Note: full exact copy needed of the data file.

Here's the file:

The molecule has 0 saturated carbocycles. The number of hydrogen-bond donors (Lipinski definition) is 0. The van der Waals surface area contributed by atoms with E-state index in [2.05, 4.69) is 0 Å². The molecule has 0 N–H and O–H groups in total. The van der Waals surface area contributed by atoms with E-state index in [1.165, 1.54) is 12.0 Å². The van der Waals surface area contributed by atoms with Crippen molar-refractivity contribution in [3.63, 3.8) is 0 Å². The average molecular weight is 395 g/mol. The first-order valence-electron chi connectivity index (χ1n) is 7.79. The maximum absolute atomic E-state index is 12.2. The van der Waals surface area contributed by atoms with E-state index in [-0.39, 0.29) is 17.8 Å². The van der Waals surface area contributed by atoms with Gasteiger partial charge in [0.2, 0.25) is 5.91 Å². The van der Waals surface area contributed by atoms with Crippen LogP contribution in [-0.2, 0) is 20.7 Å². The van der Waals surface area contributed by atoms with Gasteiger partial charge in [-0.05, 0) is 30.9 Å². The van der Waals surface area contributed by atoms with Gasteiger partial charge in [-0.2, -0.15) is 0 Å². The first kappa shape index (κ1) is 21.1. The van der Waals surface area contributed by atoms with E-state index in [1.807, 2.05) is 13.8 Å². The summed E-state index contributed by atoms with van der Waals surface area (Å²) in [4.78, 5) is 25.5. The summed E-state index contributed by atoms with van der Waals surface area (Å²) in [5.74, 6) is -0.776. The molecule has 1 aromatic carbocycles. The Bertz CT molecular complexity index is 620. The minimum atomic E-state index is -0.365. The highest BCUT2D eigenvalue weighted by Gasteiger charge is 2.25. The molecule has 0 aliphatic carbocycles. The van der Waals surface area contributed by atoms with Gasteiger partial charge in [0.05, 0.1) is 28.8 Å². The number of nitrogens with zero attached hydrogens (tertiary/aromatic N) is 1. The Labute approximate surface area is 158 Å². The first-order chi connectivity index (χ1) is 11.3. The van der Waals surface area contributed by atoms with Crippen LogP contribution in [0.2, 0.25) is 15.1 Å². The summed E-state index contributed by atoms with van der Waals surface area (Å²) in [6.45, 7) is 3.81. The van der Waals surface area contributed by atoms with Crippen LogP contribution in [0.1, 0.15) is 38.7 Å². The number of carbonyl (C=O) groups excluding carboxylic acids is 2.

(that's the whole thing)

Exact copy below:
The molecule has 0 saturated carbocycles. The number of hydrogen-bond donors (Lipinski definition) is 0. The van der Waals surface area contributed by atoms with E-state index in [2.05, 4.69) is 0 Å². The molecule has 0 N–H and O–H groups in total. The van der Waals surface area contributed by atoms with E-state index in [1.165, 1.54) is 12.0 Å². The van der Waals surface area contributed by atoms with Crippen molar-refractivity contribution in [3.63, 3.8) is 0 Å². The average molecular weight is 395 g/mol. The first-order valence-electron chi connectivity index (χ1n) is 7.79. The maximum absolute atomic E-state index is 12.2. The van der Waals surface area contributed by atoms with E-state index in [-0.39, 0.29) is 17.8 Å². The van der Waals surface area contributed by atoms with Gasteiger partial charge in [0.2, 0.25) is 5.91 Å². The van der Waals surface area contributed by atoms with Crippen LogP contribution in [-0.2, 0) is 20.7 Å². The van der Waals surface area contributed by atoms with Gasteiger partial charge in [-0.05, 0) is 30.9 Å². The van der Waals surface area contributed by atoms with Gasteiger partial charge in [-0.2, -0.15) is 0 Å². The first kappa shape index (κ1) is 21.1. The van der Waals surface area contributed by atoms with E-state index in [1.807, 2.05) is 13.8 Å². The summed E-state index contributed by atoms with van der Waals surface area (Å²) in [4.78, 5) is 25.5. The summed E-state index contributed by atoms with van der Waals surface area (Å²) in [5.74, 6) is -0.776. The molecule has 1 aromatic carbocycles. The Bertz CT molecular complexity index is 620. The minimum atomic E-state index is -0.365. The highest BCUT2D eigenvalue weighted by Gasteiger charge is 2.25. The molecule has 0 aliphatic carbocycles. The van der Waals surface area contributed by atoms with Gasteiger partial charge in [0.05, 0.1) is 28.8 Å². The number of nitrogens with zero attached hydrogens (tertiary/aromatic N) is 1. The Labute approximate surface area is 158 Å². The first-order chi connectivity index (χ1) is 11.3. The van der Waals surface area contributed by atoms with Crippen LogP contribution in [0.2, 0.25) is 15.1 Å². The summed E-state index contributed by atoms with van der Waals surface area (Å²) in [6.45, 7) is 3.81. The van der Waals surface area contributed by atoms with Crippen LogP contribution in [0.1, 0.15) is 38.7 Å². The number of carbonyl (C=O) groups excluding carboxylic acids is 2.